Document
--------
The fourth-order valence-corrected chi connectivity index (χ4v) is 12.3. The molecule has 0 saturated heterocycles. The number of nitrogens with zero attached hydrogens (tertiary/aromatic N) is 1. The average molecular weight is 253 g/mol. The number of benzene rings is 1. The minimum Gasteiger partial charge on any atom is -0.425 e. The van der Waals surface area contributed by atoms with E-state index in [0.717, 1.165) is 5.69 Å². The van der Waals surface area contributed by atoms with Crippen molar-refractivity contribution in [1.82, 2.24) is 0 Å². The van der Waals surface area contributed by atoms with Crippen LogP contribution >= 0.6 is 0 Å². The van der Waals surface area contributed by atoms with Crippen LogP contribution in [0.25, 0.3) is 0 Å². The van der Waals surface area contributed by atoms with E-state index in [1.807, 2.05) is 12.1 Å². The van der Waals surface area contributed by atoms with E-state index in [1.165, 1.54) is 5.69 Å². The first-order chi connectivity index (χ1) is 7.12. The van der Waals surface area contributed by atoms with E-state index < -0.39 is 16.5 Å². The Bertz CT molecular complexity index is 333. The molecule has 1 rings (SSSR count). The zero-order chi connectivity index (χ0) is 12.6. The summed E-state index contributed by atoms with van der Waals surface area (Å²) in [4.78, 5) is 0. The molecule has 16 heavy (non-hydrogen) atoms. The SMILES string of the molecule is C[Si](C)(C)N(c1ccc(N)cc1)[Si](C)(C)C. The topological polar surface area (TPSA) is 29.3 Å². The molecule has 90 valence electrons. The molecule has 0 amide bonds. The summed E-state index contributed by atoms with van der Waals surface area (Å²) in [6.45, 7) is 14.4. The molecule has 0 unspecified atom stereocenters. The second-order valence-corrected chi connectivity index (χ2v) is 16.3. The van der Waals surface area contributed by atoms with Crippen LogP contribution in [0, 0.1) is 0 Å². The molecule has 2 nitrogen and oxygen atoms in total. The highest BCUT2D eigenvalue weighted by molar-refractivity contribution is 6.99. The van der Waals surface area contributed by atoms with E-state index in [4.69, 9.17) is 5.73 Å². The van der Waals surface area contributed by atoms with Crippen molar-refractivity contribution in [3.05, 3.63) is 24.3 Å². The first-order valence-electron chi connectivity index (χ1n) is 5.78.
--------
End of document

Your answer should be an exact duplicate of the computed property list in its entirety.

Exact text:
The fourth-order valence-corrected chi connectivity index (χ4v) is 12.3. The molecule has 0 saturated heterocycles. The number of nitrogens with zero attached hydrogens (tertiary/aromatic N) is 1. The average molecular weight is 253 g/mol. The number of benzene rings is 1. The minimum Gasteiger partial charge on any atom is -0.425 e. The van der Waals surface area contributed by atoms with E-state index in [0.717, 1.165) is 5.69 Å². The van der Waals surface area contributed by atoms with Crippen molar-refractivity contribution in [1.82, 2.24) is 0 Å². The van der Waals surface area contributed by atoms with Crippen LogP contribution >= 0.6 is 0 Å². The van der Waals surface area contributed by atoms with Crippen LogP contribution in [0.25, 0.3) is 0 Å². The van der Waals surface area contributed by atoms with E-state index in [1.807, 2.05) is 12.1 Å². The van der Waals surface area contributed by atoms with E-state index in [1.165, 1.54) is 5.69 Å². The first-order chi connectivity index (χ1) is 7.12. The van der Waals surface area contributed by atoms with E-state index < -0.39 is 16.5 Å². The Bertz CT molecular complexity index is 333. The molecule has 1 rings (SSSR count). The zero-order chi connectivity index (χ0) is 12.6. The summed E-state index contributed by atoms with van der Waals surface area (Å²) in [4.78, 5) is 0. The molecule has 16 heavy (non-hydrogen) atoms. The SMILES string of the molecule is C[Si](C)(C)N(c1ccc(N)cc1)[Si](C)(C)C. The topological polar surface area (TPSA) is 29.3 Å². The molecule has 90 valence electrons. The molecule has 0 amide bonds. The summed E-state index contributed by atoms with van der Waals surface area (Å²) in [6.45, 7) is 14.4. The molecule has 0 unspecified atom stereocenters. The second-order valence-corrected chi connectivity index (χ2v) is 16.3. The van der Waals surface area contributed by atoms with Crippen LogP contribution in [0, 0.1) is 0 Å². The molecule has 2 nitrogen and oxygen atoms in total. The highest BCUT2D eigenvalue weighted by molar-refractivity contribution is 6.99. The van der Waals surface area contributed by atoms with E-state index in [4.69, 9.17) is 5.73 Å². The van der Waals surface area contributed by atoms with Crippen molar-refractivity contribution in [3.05, 3.63) is 24.3 Å². The first-order valence-electron chi connectivity index (χ1n) is 5.78.